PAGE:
‘A lot of people think they can’t do science or can’t do math and I want to change that mindset.’
New science teacher Timothy Hughes wants to make his subject approachable to all students.
Timothy Hughes thinks there are many big problems with the American education system and he wants to be a teacher to take his part and change that.
“Well, I think being a teacher is one of the ways to make the most difference in the world,” Hughes said. “I love science and I’m good at writing and speaking too, so that works to be a teacher too but also my true passion is in making a social change in people’s life.”
Hughes is the new chemistry and physics teacher, replacing Mayada Hatamleh, who left at the end of the last school year.
Before coming to Daniel Pearl Magnet High School, Hughes was a student-teacher at Lakeside Middle School in the Inland Empire. He was also working on a master’s degree in education at the University of California, Riverside.
DPMHS was the first school where Hughes interviewed with and he liked what he saw at this school.
“Mr. Petrossian hired me to be here, after an interview I had with him,” Hughes said.
Hughes incorporates social change in his science classes by “giving a space to kids where they can be respected or feel capable because in Los Angeles, there’s a large population of black and brown people and other people that have consistently been kept out of spaces like scientific spaces and educational spaces. And so creating a space where those people can feel included, and like they have the chance to do well in those things, I think it’s really important.”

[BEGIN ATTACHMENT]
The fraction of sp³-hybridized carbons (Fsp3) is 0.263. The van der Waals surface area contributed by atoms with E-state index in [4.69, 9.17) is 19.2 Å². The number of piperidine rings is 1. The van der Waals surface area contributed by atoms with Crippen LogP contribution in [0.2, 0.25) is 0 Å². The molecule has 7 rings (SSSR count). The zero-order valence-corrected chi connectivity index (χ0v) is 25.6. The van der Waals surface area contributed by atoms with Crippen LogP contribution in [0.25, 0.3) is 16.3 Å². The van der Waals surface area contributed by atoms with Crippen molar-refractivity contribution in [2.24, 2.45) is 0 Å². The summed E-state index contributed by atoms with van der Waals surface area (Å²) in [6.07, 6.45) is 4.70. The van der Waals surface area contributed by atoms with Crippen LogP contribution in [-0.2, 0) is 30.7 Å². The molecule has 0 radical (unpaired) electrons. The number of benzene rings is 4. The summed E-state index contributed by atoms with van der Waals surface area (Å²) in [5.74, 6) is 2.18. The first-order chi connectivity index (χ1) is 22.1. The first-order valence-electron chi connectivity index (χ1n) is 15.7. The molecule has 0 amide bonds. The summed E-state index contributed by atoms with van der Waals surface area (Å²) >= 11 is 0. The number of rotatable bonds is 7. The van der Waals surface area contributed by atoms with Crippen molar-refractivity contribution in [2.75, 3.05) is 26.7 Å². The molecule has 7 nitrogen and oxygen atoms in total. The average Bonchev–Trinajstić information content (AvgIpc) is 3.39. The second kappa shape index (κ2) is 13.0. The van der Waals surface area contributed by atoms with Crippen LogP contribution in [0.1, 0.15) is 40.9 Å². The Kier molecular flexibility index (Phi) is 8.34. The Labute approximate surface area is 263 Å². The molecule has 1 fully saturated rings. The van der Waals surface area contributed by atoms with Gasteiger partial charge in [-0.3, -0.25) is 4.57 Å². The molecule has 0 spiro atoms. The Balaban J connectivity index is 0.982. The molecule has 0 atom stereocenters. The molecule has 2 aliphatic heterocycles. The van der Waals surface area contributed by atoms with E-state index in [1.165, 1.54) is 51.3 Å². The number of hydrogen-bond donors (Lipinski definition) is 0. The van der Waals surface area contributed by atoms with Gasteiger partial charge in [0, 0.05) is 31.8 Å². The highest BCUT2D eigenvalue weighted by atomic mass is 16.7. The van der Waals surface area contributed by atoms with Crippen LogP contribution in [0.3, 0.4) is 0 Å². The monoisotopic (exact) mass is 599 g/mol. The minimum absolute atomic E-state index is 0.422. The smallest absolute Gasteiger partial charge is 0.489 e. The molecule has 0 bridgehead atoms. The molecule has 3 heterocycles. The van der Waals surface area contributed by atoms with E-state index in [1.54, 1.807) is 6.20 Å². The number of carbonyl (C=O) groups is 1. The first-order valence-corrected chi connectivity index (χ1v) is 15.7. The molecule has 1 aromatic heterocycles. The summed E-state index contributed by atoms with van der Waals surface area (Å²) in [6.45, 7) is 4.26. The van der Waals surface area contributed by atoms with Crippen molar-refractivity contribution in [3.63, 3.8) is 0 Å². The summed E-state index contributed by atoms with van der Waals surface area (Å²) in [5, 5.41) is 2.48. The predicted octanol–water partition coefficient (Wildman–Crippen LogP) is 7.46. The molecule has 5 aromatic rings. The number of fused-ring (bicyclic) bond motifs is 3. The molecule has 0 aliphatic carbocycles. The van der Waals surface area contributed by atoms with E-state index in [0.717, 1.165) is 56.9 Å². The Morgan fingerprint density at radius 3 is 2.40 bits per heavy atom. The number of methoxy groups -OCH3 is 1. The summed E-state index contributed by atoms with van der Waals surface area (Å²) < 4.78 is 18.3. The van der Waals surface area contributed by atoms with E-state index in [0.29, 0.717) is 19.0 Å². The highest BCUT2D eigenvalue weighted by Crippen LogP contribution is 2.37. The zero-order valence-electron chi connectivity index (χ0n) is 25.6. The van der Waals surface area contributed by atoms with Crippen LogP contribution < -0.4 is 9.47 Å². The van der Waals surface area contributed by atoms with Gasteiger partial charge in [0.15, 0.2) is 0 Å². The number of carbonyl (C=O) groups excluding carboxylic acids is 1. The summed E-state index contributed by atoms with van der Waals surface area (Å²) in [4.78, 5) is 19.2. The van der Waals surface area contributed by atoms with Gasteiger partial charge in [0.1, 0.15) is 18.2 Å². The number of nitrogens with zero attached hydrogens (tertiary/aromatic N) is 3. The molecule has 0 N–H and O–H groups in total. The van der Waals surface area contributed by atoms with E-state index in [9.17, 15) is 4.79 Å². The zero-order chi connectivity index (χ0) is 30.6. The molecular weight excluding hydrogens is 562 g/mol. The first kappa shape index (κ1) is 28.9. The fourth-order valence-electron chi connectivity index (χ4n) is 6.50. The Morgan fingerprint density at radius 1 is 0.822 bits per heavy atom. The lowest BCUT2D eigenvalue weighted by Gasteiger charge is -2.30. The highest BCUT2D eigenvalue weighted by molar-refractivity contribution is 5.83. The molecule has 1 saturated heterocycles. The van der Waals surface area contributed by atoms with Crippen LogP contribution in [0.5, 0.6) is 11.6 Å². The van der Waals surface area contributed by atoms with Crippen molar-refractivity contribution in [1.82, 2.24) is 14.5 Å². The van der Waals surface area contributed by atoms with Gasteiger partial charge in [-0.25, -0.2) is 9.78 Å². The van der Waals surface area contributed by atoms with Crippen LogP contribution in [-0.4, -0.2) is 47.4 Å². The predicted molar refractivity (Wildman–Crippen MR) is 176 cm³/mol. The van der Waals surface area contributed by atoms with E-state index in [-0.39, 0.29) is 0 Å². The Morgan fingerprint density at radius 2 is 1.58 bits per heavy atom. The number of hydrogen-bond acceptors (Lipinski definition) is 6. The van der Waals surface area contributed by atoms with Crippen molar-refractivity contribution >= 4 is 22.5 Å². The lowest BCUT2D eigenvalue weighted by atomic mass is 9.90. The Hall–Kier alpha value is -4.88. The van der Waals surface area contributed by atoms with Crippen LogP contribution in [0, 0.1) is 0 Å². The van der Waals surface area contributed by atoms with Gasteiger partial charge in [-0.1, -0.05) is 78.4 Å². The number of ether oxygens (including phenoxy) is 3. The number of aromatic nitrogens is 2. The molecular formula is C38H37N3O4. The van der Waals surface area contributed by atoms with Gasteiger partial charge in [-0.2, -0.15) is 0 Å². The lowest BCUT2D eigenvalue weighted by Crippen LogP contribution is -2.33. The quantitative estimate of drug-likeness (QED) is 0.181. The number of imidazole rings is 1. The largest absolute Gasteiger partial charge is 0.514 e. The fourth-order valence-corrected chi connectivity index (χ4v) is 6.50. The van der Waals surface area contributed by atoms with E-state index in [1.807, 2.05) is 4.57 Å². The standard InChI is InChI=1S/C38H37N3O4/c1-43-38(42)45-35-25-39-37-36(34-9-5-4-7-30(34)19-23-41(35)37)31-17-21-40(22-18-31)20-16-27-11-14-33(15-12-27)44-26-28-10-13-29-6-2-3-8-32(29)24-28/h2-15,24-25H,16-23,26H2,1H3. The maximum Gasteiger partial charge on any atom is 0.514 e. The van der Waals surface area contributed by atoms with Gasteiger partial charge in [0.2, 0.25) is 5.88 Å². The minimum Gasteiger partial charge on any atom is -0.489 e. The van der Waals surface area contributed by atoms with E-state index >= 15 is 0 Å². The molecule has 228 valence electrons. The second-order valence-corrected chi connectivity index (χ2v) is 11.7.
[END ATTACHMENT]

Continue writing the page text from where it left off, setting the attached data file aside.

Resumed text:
Hughes likes that instead of giving out work right away, he decided to take some time to get to know his students and the staff at DPMHS on the first day of school.
“I was able to spend time instead of making the kids do a bunch of math and science work already and take some time to get to know some people,” Hughes said. “I think it seems like the students really liked it and so did I, so that would be my highlight.”
He liked that the classes are small, fun and he got to know his students very quickly. Hughes believes it’s just easier to stay organized in a small school and he likes the students he has this year. He also likes how the students are bright and energetic.
“I think it is really important to engage that justice in our education system,” Hughes said. “I love science because I think a lot of people think they can’t do science or can’t do math and I want to change that mindset.”
During Hughes’s free time, he loves to listen to a lot of music and watch many horror movies only when he gets a chance to do those things.
“I want the students to know that I care about my work and I’m available for the people to get help with anything they need,” Hughes said.